Legislators commend Access to Justice Commission for work to help the poor
The Mississippi House of Representatives on Tuesday, March 1, recognized the Access to Justice Commission for a decade of work to improve poor people’s access to the civil justice system.
Members of the Commission were in the House gallery when House Concurrent Resolution 23 was read on the House floor. The concurrent resolution was adopted by the House on Feb. 8, and by the Senate on Feb. 11. Rep. David Baria of Bay St. Louis, a Commission member, introduced the resolution. HCR 23 is at this link: Click Here.
Commission Executive Director Tiffany Graves said, “We are so pleased to have received the recognition from the Legislature for the work we’ve done over the past 10 years to expand access to civil legal services to the state’s disadvantaged citizens. Our work continues, but the support we’ve received today will give us renewed confidence and energy to face what lies ahead.”
Commission Co-Chair Rodger Wilder of Gulfport said, “I am extremely pleased with the progress the Commission has made over this last year.”
During the past year, numerous free legal clinics have provided assistance to people seeking help with family law matters and expungements. The number of legal clinics has increased.
An online legal help site is being developed and is expected to begin operation April 1, said Gayla Carpenter-Sanders, executive director and general counsel of the Mississippi Volunteer Lawyers Project. MVLP will host the site, www.mslegalhelp.org. MVLP and the Access to Justice Commission are working to recruit attorneys to respond to questions via the online legal help site. Attorney volunteers will answer questions by e-mail for low-income people who post inquiries privately. Access to the site will be available only to low-income people.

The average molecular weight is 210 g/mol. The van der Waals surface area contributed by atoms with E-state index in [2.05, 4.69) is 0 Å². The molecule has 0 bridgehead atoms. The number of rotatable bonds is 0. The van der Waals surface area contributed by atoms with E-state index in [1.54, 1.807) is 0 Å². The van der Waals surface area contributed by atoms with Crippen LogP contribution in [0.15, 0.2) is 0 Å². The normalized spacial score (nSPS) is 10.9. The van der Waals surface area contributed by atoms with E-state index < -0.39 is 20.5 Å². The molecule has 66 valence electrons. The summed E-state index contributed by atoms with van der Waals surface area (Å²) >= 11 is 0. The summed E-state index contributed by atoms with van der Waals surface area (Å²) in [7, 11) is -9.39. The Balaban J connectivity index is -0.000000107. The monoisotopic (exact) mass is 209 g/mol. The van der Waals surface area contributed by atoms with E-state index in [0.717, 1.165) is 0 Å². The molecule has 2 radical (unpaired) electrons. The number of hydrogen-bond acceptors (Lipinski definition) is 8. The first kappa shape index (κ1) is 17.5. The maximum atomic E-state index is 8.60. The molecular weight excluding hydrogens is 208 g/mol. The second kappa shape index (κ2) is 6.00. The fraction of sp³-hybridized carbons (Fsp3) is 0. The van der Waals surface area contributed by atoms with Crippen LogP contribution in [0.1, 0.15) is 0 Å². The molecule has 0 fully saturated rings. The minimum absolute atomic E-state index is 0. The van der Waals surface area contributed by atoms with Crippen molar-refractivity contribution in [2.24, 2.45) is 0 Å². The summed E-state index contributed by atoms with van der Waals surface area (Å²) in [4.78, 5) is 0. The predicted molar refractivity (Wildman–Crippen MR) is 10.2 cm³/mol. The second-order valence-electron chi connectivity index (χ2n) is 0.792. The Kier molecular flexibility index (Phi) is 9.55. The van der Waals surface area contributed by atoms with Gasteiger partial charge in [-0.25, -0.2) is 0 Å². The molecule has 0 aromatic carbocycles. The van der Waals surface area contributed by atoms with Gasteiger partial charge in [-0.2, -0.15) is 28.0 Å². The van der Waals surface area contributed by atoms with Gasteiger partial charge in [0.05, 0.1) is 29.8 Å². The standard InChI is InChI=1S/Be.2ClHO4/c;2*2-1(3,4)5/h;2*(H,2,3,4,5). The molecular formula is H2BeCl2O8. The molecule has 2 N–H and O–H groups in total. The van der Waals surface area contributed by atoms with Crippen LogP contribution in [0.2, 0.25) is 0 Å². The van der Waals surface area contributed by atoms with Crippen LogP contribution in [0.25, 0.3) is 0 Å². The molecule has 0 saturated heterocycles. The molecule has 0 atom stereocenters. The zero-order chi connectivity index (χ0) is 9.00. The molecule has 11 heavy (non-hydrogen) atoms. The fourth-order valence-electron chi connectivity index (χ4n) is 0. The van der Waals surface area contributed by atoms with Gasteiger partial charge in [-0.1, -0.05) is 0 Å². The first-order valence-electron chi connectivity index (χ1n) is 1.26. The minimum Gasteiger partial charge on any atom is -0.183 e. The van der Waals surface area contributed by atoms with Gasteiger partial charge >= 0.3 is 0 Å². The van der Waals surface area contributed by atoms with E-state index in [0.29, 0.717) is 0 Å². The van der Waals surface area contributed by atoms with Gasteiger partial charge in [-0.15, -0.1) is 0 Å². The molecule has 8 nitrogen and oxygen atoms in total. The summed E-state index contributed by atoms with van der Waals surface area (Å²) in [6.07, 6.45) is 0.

The online legal help site is based on a similar system in Tennessee, Graves said. “It has been a tremendous tool there, and we hope that it can be successful in Mississippi.”
The Access to Justice Commission will celebrate its 10th anniversary with a program scheduled for Aug. 25 in Jackson. The Commission was created by the Mississippi Supreme Court in June 2006 to develop a unified strategy to improve poor people's access to the civil courts. The Commission is tasked to investigate the need for civil legal services to the poor in Mississippi, and to evaluate, develop and recommend policies, programs and initiatives which will assist the judiciary in meeting the civil legal services needs of the poor.
For more information, contact Executive Director Tiffany Graves at 601-960-9581 or visit the Access to Justice Commission website at http://www.msatjc.org/.